The official release of the Xbox Series X features the following ports. Polarized power connector, 3 USB type A, gigabit ethernet, HDMI 2.1, storage expansion, and Kensington lock. Unlike some of the leaked photos from prior to the official launch, there is no SPDIF optical connection used by some high-end audio devices.
The front of the Xbox Series X features a single USB type A port. The other ports are all found on the rear of the console.
Polarized Power Connector Port
The Xbox series X uses a standard polarized power connection that is commonly used on other devices, including printers and scanners. I am glad to see the power supply internal to the console this time. It is nice not to need a power brick as you did with the previous generation of Xbox consoles.
Sony has not required using a power brick with the PlayStation since the PS2. This simple change just makes for a cleaner install with less bulky power bricks. This is nice to see in 2022.
HDMI 2.1 Port
The Xbox Series X features a single HDMI 2.1 port as the sole video / audio output connection. It is capable of supporting up to 3840 x 2160 (4K) resolutions at up to 120 Hz refresh rates. This makes for an incredibly smooth and detailed image. There is no DisplayPort connection available on the Xbox Series X console.
Gigabit Ethernet Port
There is a single gigabit ethernet port on the Xbox Series X console. I am personally glad to see that they kept the ethernet port despite the recent trend of eliminating the port entirely. A wired connection is always the best choice for gaming, and thankfully Microsoft has provided this option out of the box without the use of adapter dongles required on some other consoles.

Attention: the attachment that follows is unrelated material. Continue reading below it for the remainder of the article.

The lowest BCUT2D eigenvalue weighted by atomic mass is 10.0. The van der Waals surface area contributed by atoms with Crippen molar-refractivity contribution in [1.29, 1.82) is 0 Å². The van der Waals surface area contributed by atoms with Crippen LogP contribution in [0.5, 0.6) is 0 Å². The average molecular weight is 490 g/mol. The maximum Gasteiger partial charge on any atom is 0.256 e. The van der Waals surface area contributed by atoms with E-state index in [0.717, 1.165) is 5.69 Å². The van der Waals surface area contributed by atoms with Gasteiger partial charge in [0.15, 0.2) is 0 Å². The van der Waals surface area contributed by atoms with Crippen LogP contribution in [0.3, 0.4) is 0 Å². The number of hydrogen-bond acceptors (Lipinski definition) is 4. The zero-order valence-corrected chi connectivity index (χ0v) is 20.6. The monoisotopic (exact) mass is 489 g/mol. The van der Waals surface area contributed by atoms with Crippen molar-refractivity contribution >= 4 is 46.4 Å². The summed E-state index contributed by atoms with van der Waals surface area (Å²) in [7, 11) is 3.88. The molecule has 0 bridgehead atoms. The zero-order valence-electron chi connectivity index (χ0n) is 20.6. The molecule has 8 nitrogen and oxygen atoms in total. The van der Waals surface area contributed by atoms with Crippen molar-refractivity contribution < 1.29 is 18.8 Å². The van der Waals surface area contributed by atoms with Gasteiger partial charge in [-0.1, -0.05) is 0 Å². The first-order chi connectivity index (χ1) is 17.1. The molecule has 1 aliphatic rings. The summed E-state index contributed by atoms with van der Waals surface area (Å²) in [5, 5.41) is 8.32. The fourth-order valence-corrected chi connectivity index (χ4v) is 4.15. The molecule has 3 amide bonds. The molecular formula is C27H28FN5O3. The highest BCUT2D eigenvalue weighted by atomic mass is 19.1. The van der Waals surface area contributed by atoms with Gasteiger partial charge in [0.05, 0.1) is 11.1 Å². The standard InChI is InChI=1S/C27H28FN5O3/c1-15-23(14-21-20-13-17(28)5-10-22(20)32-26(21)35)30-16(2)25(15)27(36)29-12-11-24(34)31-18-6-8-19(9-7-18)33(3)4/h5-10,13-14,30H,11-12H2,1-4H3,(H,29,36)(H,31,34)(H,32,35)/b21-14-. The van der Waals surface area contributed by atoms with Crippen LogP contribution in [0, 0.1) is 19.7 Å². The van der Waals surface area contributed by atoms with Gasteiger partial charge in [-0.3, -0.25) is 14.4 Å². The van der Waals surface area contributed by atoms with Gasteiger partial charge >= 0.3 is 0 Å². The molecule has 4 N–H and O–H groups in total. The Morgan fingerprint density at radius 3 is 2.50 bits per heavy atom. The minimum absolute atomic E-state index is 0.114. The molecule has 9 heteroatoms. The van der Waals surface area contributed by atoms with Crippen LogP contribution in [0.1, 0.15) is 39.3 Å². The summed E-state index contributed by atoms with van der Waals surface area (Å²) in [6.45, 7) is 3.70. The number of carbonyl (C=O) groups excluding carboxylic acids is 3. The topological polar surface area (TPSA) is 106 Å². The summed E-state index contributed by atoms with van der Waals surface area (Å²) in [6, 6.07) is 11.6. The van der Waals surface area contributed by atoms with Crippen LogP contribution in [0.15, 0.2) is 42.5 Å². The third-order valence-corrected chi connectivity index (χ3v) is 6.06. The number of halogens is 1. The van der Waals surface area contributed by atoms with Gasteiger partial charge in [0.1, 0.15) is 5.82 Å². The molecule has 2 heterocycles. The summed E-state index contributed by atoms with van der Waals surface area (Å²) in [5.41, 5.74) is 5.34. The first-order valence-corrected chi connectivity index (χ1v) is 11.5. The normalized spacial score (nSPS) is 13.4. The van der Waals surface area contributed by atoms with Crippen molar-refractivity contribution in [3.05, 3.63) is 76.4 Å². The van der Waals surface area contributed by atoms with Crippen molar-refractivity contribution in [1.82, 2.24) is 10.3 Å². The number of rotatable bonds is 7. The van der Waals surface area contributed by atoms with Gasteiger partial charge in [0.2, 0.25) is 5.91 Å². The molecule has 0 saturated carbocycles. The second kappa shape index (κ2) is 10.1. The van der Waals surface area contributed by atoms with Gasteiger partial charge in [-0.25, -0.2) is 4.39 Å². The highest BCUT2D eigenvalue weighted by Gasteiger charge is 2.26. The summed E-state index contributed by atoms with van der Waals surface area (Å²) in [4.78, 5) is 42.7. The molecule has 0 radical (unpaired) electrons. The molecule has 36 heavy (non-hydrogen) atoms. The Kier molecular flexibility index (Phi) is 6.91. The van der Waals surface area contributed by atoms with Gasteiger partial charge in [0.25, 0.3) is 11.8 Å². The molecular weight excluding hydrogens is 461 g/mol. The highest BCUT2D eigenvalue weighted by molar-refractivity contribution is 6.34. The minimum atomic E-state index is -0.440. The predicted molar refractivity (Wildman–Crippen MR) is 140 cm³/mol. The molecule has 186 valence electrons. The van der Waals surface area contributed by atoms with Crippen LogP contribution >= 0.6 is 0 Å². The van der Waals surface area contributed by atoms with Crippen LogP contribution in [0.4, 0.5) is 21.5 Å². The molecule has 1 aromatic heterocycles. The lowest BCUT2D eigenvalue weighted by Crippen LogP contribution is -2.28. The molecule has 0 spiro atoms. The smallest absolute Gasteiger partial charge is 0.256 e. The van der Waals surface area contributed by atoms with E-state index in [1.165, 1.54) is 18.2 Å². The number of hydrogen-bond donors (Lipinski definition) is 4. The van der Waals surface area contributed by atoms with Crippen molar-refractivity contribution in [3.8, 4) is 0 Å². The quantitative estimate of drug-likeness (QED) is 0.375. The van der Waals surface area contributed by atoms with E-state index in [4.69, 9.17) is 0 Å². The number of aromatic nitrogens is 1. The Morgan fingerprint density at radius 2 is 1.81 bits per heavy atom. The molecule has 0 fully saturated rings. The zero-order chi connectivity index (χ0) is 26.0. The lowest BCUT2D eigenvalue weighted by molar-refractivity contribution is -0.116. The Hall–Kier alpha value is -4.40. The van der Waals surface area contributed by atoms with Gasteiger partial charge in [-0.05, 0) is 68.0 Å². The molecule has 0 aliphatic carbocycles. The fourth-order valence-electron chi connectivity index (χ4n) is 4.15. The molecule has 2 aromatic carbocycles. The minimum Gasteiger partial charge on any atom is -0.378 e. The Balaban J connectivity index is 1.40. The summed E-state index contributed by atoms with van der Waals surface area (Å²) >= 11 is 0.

This is proof that Microsoft is not exclusively focused on the casual family gamer market but rather on the entire market. The ethernet port is especially handy for anyone who has internet speeds of 300+ Mbps or desires that ultra-low latency in games.
Unfortunately, for anyone using the console without a wired connection (let’s face it many people will have their wireless router at the other end of the house), the WiFi built into the console is a bit of a letdown. Unlike the Sony PS5, there is no WiFi 6 support on the Xbox Series X. This is a slight disadvantage given the improvements that WiFi 6 offers in terms of both speed and stability. Instead, WiFi on the Xbox Series X is limited to WiFi 5 (802.11AC), which was finalized in 2013.
Storage Expansion Port
The Xbox Series X includes a high-speed storage expansion slot for connecting a proprietary storage expansion card. The storage expansion slot currently allows you to double the storage of the console from 1 TB up to 2 TB. This is important given the size of some of the games can be up to 100 GB in size. Tack on updates and other downloads, and you can easily see the need for more storage.
The advantage of this setup is the storage expansion card is the same speed as the internal storage, which is lightning quick and really improves load times within games. The disadvantage is the cost, nearly half the price of the console, to be precise. The cost of the storage expansion module is double that of even a top-quality Samsung 1 TB SSD. External storage options are not capable of storing current-generation games due to speed limitations. You will, however, be able to store legacy games on external storage if desired.
3 USB Type A Ports
There are 3 USB type A ports on the Xbox Series X console, 2 in the back and 1 in the front. I would have personally liked to see a USB type C port included on the front of the console as well.
While it is certainly not a deal breaker, it would have been a nice inclusion to help future-proof the console. It would have also been nice to see a second front USB port. There is no reason that Microsoft couldn’t have provided more than 3 USB ports on the console.